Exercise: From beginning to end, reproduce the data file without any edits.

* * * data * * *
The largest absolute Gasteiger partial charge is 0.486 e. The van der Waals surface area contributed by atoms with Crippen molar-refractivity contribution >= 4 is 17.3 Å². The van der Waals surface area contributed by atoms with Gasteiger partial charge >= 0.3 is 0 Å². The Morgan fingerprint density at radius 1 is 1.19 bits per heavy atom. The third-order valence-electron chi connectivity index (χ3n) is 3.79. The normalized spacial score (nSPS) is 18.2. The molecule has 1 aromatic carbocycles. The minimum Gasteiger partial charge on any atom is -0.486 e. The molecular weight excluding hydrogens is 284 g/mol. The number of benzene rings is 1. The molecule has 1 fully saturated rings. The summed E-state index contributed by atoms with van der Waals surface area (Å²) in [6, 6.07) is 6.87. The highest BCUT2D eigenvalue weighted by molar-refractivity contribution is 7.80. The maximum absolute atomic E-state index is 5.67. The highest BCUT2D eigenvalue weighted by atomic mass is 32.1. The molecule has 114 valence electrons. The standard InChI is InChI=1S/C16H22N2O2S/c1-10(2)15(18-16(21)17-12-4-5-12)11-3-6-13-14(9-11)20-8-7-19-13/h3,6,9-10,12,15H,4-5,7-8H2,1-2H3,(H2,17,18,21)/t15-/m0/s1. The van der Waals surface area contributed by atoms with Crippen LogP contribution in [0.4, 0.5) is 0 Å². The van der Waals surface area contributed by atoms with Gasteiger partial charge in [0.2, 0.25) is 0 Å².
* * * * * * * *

The largest absolute Gasteiger partial charge is 0.486 e. The van der Waals surface area contributed by atoms with Crippen molar-refractivity contribution >= 4 is 17.3 Å². The van der Waals surface area contributed by atoms with Gasteiger partial charge >= 0.3 is 0 Å². The Morgan fingerprint density at radius 1 is 1.19 bits per heavy atom. The third-order valence-electron chi connectivity index (χ3n) is 3.79. The normalized spacial score (nSPS) is 18.2. The molecule has 1 aromatic carbocycles. The minimum Gasteiger partial charge on any atom is -0.486 e. The molecular weight excluding hydrogens is 284 g/mol. The number of benzene rings is 1. The molecule has 1 fully saturated rings. The summed E-state index contributed by atoms with van der Waals surface area (Å²) in [6, 6.07) is 6.87. The highest BCUT2D eigenvalue weighted by molar-refractivity contribution is 7.80. The maximum absolute atomic E-state index is 5.67. The highest BCUT2D eigenvalue weighted by atomic mass is 32.1. The molecule has 114 valence electrons. The standard InChI is InChI=1S/C16H22N2O2S/c1-10(2)15(18-16(21)17-12-4-5-12)11-3-6-13-14(9-11)20-8-7-19-13/h3,6,9-10,12,15H,4-5,7-8H2,1-2H3,(H2,17,18,21)/t15-/m0/s1. The van der Waals surface area contributed by atoms with Crippen LogP contribution in [0.4, 0.5) is 0 Å². The van der Waals surface area contributed by atoms with Gasteiger partial charge in [0.2, 0.25) is 0 Å².